The question is, therefore, how do we make sure that the countryside is managed appropriately, so that it can provide the food we need, the wood we need, the recreational opportunities we need and the habitat and biodiversity that we must protect?  This cannot rely on publicly-owned woodland, or the national parks, important though they are.  It has to take a wider view.  Management for habitat and biodiversity costs money to whoever owns the land:  money for equipment, personnel, time, money to cover damage, vandalism and theft, and sometimes for lost production while the land is converted to different use – trees take a long time to grow and generate income.
There are local projects, such as the Tame Valley Partnership, that draw together a wide range of organisations and landowners.  But what we really need is a proper countryside and wildlife service that covers all habitats including woodland and forests, to ensure that the support that is given for habitat and biodiversity management is integrated, consistent, and includes advice, grants and training.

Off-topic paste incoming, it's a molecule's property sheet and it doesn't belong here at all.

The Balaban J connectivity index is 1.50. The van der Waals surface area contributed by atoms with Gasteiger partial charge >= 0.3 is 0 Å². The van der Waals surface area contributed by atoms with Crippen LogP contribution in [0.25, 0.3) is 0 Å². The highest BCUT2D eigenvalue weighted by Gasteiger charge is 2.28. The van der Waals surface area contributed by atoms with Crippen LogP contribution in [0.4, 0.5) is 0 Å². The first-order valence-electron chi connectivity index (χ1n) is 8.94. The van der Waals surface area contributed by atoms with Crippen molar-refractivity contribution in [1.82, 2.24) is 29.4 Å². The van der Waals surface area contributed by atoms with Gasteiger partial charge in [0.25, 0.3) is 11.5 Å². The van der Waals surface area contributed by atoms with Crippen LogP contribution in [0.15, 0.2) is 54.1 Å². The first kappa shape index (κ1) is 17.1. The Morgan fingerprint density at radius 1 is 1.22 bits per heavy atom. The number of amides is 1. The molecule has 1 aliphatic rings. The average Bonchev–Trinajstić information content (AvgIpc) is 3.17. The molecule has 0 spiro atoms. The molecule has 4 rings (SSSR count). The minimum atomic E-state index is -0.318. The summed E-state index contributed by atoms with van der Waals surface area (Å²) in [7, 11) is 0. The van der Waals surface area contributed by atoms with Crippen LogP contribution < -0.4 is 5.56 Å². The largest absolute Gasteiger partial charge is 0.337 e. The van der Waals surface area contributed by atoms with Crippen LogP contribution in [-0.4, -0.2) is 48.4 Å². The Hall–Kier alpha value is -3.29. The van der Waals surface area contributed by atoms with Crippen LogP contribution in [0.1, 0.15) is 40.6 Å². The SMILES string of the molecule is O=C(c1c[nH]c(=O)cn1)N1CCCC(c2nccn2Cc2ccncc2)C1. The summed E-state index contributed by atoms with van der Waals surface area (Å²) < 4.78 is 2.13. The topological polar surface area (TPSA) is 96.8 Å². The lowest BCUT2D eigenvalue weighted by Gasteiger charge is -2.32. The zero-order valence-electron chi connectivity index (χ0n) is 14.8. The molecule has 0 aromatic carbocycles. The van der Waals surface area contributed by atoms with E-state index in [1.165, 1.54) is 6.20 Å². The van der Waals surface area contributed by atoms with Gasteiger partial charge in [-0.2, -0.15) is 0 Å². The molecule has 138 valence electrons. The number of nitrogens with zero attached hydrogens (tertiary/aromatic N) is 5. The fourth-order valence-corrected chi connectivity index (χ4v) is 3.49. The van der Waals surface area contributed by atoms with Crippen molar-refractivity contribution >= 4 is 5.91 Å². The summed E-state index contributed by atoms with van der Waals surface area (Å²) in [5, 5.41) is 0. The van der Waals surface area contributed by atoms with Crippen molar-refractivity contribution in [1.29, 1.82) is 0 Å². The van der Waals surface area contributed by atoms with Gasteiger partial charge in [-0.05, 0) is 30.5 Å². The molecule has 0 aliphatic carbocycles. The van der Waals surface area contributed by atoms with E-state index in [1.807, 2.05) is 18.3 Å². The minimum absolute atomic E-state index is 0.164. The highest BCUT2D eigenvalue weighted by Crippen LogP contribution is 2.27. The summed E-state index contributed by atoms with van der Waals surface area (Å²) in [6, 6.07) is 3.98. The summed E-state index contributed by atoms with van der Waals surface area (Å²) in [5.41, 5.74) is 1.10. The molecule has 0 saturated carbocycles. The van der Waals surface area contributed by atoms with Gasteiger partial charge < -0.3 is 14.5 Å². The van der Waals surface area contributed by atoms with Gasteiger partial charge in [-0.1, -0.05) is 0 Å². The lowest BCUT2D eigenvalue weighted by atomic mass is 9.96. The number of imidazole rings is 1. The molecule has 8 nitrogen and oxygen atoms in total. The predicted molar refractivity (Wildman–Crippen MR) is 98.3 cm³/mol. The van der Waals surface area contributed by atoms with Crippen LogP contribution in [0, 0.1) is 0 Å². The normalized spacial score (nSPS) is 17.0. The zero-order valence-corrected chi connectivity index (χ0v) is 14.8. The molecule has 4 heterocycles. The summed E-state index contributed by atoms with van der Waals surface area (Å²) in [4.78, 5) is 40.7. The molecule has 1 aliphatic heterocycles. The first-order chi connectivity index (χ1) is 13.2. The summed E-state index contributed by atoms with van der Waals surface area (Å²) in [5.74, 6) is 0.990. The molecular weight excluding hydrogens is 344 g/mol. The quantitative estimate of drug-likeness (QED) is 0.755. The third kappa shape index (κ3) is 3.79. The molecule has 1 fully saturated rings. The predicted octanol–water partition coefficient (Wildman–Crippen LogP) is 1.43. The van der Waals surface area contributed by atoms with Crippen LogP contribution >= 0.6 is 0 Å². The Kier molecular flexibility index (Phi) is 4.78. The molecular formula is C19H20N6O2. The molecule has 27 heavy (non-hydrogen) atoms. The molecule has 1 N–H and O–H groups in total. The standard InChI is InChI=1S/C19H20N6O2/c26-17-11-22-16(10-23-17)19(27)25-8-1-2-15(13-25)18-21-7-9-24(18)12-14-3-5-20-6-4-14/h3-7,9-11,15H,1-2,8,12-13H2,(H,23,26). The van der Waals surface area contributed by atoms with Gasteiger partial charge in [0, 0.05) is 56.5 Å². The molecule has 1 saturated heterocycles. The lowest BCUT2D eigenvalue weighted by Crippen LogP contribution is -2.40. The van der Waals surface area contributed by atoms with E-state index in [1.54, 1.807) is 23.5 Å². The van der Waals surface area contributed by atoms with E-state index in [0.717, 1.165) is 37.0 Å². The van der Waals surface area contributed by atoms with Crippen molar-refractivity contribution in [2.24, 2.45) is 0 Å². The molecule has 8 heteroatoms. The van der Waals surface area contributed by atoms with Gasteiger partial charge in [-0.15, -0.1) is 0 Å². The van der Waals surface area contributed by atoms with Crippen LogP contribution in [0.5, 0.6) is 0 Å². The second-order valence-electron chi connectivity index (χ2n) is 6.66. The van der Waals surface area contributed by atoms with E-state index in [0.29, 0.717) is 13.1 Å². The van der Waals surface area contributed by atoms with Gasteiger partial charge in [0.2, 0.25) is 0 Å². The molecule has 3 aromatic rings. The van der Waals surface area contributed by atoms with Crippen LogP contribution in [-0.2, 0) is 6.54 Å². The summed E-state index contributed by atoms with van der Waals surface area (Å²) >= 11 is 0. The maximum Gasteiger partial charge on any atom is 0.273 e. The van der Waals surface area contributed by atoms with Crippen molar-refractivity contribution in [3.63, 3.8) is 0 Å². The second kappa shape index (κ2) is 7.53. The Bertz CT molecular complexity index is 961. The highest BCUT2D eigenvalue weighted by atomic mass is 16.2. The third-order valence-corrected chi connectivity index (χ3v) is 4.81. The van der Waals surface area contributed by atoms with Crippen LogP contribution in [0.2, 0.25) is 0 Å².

It has been clear from the recent campaign to save our woodlands that public access to the countryside is valued.  However public access is not simply a question of removing fences and letting people get on with it.  Fences may be there for a good reason (exclusion of deer, for example).  Some areas may need staff on site to provide first aid, maps, and assistance.  Owners need to prevent theft and vandalism and unauthorised use by motorcycles and 4 x 4 vehicles, or unauthorised occupation by travellers.  Parking facilities may need to be provided.  Control of dogs may be important for livestock.  Prevention of unauthorised shooting or poaching can be a problem for those seeking to protect wildlife.  Access means maintaining fences, stiles, wheelchair surfaces, tracks, bridges, pond dipping platforms and pathways.  Some sensitive wildlife may require exclusion of people or CCTV monitoring to prevent disturbance, or theft of eggs.  All this costs money and requires staff too, whether the land is publicly or privately-owned.  We cannot open our own wood all the time without somebody on site – so we have scheduled, and well-supported, open days, evening walks, and activities for community groups throughout the year, but not open access 24/7/365.  Owners who want to provide access need support to make it possible, so that woodland and countryside outside the public ownership domain can be made accessible to all.